Orioles bullpen falters in 11-10 loss to Astros, squandering outstanding offensive performance – The Denver Post

Orioles bullpen falters in 11-10 loss to Astros, squandering outstanding offensive performance - The Denver Post
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There will be no doubt about height selection. Only the location. Felix Bautista, who has been a big closer to the Orioles this season, was one shot away from sealing a fourth victory for Baltimore. With Kyle Tucker at the plate, Bautista pitched his splitter — a pitch that ranks among the best in baseball.

But Bautista, throwing his season-high 33rd pitch, left that splitter too high in the strike zone, and Tucker hit it into right field to end Bautista’s night with a punch in an eventual 11-10 defeat.

With the way the Orioles starting pitchers had played the past three games, the bullpen was well rested. Bautista was the only reliever to record a strikeout during Baltimore’s three-game winning streak, which included full games from Jordan Lyles and Dean Kremer and 8 2/3 innings from Kyle Bradish. Yet when Bautista and the rest of the bullpen appeared, they caved in big moments, rendering one of the best offensive performances of the season moot and pushing the Orioles (79-72) four games behind. the Seattle Mariners for the wild American League final. map square.

Anthony Santander hit two home runs. Cedric Mullins hit one. Rougned Odor opened the ninth inning with a solo shot, giving the Orioles a lifeline. But all of those fireworks-inducing moments were abandoned by a bullpen that allowed nine runs behind a four-inning start from right-hander Mike Baumann.

Baumann started in place of Tyler Wells, who is likely out for the season after landing on the 15-day injured list with an inflamed right shoulder. His four innings were solid, although he allowed a two-run homer to José Altuve on a 3-0 count. But after mostly featuring out of the bullpen this season, it was Baumann’s leash, as he handed the reins to a relief corps that has seen little use of late.

They weakened immediately, and again late.

The Orioles scored five runs in one inning for the second straight game against the Astros, capitalizing on an error by shortstop Jeremy Peña to charge the bases. Odor’s second hit against Houston this series led to the same result: a two-run single. Mullins’ two-run homer and Santander’s first solo shot were enough to tie the game at six.

Then Ryan Mountcastle shoved an RBI through the right side for a momentary lead, knocking Framber Valdez out of the game and breaking the Astros southpaw’s streak of 25 quality starts. Baltimore failed to capitalize in the seventh with bases loaded and no outs, only adding pressure to a bullpen that has been loose lately.

The bullpen hadn’t been asked to register more than one out in the previous three games, but with his first major responsibility since Lyles’ full game against the Detroit Tigers, he got it right away. weakened. Right-hander Joey Krehbiel came on for Baumann for the fifth inning, then charged with one out. In one fell swoop, Peña unloaded them, sinking two runners with a brace into the left center gap.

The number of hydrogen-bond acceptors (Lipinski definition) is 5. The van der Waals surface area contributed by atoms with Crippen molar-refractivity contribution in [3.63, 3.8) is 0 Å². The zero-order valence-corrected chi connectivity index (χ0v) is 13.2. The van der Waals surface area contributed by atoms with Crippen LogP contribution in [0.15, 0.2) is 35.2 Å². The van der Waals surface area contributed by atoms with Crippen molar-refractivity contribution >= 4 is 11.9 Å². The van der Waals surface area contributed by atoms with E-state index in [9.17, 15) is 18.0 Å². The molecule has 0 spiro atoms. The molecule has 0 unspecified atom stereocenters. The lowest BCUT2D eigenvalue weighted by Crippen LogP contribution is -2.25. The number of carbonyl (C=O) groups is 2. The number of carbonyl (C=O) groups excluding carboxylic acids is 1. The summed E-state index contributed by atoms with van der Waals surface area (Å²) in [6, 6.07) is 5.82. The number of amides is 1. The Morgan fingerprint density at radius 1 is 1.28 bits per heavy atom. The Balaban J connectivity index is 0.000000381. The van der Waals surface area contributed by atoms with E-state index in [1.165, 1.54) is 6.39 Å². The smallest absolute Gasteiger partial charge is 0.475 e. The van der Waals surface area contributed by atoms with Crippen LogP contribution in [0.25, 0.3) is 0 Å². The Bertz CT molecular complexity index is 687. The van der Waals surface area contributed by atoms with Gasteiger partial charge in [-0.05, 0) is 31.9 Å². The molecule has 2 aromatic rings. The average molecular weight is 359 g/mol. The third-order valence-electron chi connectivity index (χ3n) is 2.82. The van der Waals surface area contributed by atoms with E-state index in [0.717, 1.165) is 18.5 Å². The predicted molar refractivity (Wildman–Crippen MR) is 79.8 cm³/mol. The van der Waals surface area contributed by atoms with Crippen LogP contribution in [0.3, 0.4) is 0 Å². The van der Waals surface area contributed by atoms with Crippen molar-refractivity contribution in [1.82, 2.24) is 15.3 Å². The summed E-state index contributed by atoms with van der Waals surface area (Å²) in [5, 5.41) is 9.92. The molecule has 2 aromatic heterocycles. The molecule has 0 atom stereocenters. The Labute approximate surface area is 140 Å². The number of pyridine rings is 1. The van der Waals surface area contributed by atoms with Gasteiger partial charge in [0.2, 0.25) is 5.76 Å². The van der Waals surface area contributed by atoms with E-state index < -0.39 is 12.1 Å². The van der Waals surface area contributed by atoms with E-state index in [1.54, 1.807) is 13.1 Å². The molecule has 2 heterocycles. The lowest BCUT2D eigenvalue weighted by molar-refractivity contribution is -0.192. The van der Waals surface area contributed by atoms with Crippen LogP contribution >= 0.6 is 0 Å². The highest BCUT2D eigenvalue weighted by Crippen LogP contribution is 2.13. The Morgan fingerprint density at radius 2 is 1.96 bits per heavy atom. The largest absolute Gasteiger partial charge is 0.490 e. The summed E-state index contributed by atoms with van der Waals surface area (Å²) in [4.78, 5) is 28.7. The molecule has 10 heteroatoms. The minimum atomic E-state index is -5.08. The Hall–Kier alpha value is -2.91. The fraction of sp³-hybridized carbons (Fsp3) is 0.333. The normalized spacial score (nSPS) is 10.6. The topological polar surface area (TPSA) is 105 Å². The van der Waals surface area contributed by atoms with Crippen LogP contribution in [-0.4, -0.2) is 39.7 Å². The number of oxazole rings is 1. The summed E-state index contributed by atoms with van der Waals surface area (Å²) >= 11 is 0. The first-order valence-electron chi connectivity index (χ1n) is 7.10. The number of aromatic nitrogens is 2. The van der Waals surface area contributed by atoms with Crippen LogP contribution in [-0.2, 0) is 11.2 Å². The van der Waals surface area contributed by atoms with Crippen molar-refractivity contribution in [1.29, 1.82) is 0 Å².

And in his first action in four days, left-hander Cionel Pérez immediately gave away a single to Yordan Álvarez. Pérez has been rarely used lately, with Baltimore only needing a high-leverage late-inning arm twice since Sept. 14.

Even Bautista, the only reliever to appear in the previous three games, hesitated. He inherited a runner from right-hander Dillon Tate in the eighth, setting himself up for a five-out stoppage. But Yuli Gurriel fired a brace down the left field line to tie the game, leading to Santander’s spectacular two-point shot that looked to be the game winner.

But Bautista then charged in the ninth inning, allowed a run to score on a groundout, then gave away a tying brace to Kyle Tucker for his second missed save this season. And right-hander Jake Reed, relieving Bautista, allowed the legacy runners to score to condemn Baltimore to a loss.

“Thanks, Brooks Day”

Forty-five years ago, Brooks Robinson rode the Memorial Stadium warning track in an open-top Cadillac, waving to Orioles fans celebrating his illustrious career – a career that included 16 Gold Glove Awards, two the World Series and a place in the Hall of Fame.

Saturday, there was still Robinson. This time the 85-year-old was seated rather than standing as he drove a Ford convertible around Camden Yards. But the sentiments, on his part and expressed by those watching, remained the same. Robinson stopped to speak with Astros manager Dusty Baker and third baseman Alex Bregman, then left the vehicle to join the Orioles around the pitcher’s mound.

They presented Robinson with a signed base, then Robinson threw the ceremonial first pitch to Gunnar Henderson. The ball lacked the Robinson zip once displayed when shooting through the diamond, but it hit the 21-year-old in a couple of jumps to the delight of those watching.

Robinson’s name transcends Baltimore and carries weight in MLB, but he’s a distinctly Baltimore character. When Brandon Hyde was hired, Robinson was in the manager’s office to greet him. Then he sat in the front row of the introductory press conference with Hyde’s family, immediately proving that no matter how many years away from Robinson, he will always be an Oriole.

“He was so nice to me and my family,” Hyde said. “That legend, how open, friendly and welcoming he was, I will always remember.”

This story will be updated.

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